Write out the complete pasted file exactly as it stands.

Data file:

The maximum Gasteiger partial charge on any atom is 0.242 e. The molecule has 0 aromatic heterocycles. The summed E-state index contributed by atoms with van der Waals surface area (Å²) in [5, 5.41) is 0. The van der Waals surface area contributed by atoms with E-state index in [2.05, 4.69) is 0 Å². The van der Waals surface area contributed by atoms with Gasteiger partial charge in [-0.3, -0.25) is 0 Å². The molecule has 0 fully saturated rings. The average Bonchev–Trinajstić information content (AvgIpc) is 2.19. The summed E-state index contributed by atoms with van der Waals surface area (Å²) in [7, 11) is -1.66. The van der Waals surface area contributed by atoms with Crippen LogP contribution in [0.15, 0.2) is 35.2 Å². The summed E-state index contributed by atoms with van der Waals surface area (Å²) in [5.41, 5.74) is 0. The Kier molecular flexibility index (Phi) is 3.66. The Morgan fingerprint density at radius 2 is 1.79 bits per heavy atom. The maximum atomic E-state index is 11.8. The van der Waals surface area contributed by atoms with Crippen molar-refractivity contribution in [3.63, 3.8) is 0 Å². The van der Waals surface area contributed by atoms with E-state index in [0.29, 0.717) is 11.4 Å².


The maximum Gasteiger partial charge on any atom is 0.242 e. The molecule has 0 aromatic heterocycles. The summed E-state index contributed by atoms with van der Waals surface area (Å²) in [5, 5.41) is 0. The van der Waals surface area contributed by atoms with E-state index in [2.05, 4.69) is 0 Å². The van der Waals surface area contributed by atoms with Gasteiger partial charge in [-0.3, -0.25) is 0 Å². The molecule has 0 fully saturated rings. The average Bonchev–Trinajstić information content (AvgIpc) is 2.19. The summed E-state index contributed by atoms with van der Waals surface area (Å²) in [7, 11) is -1.66. The van der Waals surface area contributed by atoms with Crippen LogP contribution in [0.15, 0.2) is 35.2 Å². The summed E-state index contributed by atoms with van der Waals surface area (Å²) in [5.41, 5.74) is 0. The Kier molecular flexibility index (Phi) is 3.66. The Morgan fingerprint density at radius 2 is 1.79 bits per heavy atom. The maximum atomic E-state index is 11.8. The van der Waals surface area contributed by atoms with Crippen molar-refractivity contribution in [3.63, 3.8) is 0 Å². The van der Waals surface area contributed by atoms with E-state index in [0.29, 0.717) is 11.4 Å².